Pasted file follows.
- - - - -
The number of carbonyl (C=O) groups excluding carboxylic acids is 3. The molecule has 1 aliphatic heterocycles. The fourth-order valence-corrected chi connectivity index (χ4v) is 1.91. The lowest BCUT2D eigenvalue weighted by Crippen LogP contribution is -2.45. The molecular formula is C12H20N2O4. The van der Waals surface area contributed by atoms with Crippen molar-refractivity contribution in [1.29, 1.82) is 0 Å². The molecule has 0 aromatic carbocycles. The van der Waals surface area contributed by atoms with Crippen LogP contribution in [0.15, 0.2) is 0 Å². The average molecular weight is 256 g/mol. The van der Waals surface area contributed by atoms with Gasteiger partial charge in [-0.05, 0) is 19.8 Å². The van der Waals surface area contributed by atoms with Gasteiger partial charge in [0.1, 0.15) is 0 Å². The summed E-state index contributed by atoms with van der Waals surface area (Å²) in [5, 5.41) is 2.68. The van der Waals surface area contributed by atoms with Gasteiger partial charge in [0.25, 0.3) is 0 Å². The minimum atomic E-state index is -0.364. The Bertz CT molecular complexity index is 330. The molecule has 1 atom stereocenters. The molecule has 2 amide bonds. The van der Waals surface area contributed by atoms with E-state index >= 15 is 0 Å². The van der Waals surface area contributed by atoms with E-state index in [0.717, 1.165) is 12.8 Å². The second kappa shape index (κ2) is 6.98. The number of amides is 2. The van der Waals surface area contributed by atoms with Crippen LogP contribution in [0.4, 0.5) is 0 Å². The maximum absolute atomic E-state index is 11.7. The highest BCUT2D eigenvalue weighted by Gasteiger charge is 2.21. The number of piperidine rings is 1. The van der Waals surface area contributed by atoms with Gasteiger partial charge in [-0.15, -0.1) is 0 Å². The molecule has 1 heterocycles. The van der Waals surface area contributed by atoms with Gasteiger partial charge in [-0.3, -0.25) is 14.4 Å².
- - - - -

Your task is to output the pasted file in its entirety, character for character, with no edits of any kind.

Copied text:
The number of carbonyl (C=O) groups excluding carboxylic acids is 3. The molecule has 1 aliphatic heterocycles. The fourth-order valence-corrected chi connectivity index (χ4v) is 1.91. The lowest BCUT2D eigenvalue weighted by Crippen LogP contribution is -2.45. The molecular formula is C12H20N2O4. The van der Waals surface area contributed by atoms with Crippen molar-refractivity contribution in [1.29, 1.82) is 0 Å². The molecule has 0 aromatic carbocycles. The van der Waals surface area contributed by atoms with Crippen LogP contribution in [0.15, 0.2) is 0 Å². The average molecular weight is 256 g/mol. The van der Waals surface area contributed by atoms with Gasteiger partial charge in [-0.05, 0) is 19.8 Å². The van der Waals surface area contributed by atoms with Gasteiger partial charge in [0.1, 0.15) is 0 Å². The summed E-state index contributed by atoms with van der Waals surface area (Å²) in [5, 5.41) is 2.68. The van der Waals surface area contributed by atoms with Gasteiger partial charge in [0.25, 0.3) is 0 Å². The minimum atomic E-state index is -0.364. The Bertz CT molecular complexity index is 330. The molecule has 1 atom stereocenters. The molecule has 2 amide bonds. The van der Waals surface area contributed by atoms with E-state index >= 15 is 0 Å². The van der Waals surface area contributed by atoms with E-state index in [0.717, 1.165) is 12.8 Å². The second kappa shape index (κ2) is 6.98. The number of amides is 2. The van der Waals surface area contributed by atoms with Crippen LogP contribution in [0.4, 0.5) is 0 Å². The maximum absolute atomic E-state index is 11.7. The highest BCUT2D eigenvalue weighted by Gasteiger charge is 2.21. The number of piperidine rings is 1. The van der Waals surface area contributed by atoms with Gasteiger partial charge in [-0.15, -0.1) is 0 Å². The molecule has 1 heterocycles. The van der Waals surface area contributed by atoms with Gasteiger partial charge in [-0.3, -0.25) is 14.4 Å².